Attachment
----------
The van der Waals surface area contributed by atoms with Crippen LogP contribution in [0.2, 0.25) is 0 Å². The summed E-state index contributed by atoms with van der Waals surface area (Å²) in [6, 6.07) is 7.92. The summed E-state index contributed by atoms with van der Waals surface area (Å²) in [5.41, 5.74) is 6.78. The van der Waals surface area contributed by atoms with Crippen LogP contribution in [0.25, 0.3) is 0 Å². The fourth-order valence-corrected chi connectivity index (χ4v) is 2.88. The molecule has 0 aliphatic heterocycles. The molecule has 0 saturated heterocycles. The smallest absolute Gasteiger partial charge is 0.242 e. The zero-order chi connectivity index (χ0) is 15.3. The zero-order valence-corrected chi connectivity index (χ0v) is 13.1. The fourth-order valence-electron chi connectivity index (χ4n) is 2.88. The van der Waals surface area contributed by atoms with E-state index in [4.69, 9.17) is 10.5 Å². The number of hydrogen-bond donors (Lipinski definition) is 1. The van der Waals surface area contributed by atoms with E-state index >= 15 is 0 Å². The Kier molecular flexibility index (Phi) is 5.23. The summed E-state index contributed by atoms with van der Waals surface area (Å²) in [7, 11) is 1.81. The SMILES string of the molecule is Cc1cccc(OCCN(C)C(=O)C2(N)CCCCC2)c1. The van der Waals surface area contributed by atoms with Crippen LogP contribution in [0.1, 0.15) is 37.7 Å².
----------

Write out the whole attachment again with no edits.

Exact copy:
The van der Waals surface area contributed by atoms with Crippen LogP contribution in [0.2, 0.25) is 0 Å². The summed E-state index contributed by atoms with van der Waals surface area (Å²) in [6, 6.07) is 7.92. The summed E-state index contributed by atoms with van der Waals surface area (Å²) in [5.41, 5.74) is 6.78. The van der Waals surface area contributed by atoms with Crippen LogP contribution in [0.25, 0.3) is 0 Å². The fourth-order valence-corrected chi connectivity index (χ4v) is 2.88. The molecule has 0 aliphatic heterocycles. The molecule has 0 saturated heterocycles. The smallest absolute Gasteiger partial charge is 0.242 e. The zero-order chi connectivity index (χ0) is 15.3. The zero-order valence-corrected chi connectivity index (χ0v) is 13.1. The fourth-order valence-electron chi connectivity index (χ4n) is 2.88. The van der Waals surface area contributed by atoms with E-state index in [4.69, 9.17) is 10.5 Å². The number of hydrogen-bond donors (Lipinski definition) is 1. The van der Waals surface area contributed by atoms with E-state index >= 15 is 0 Å². The Kier molecular flexibility index (Phi) is 5.23. The summed E-state index contributed by atoms with van der Waals surface area (Å²) in [7, 11) is 1.81. The SMILES string of the molecule is Cc1cccc(OCCN(C)C(=O)C2(N)CCCCC2)c1. The van der Waals surface area contributed by atoms with Crippen LogP contribution in [0.1, 0.15) is 37.7 Å².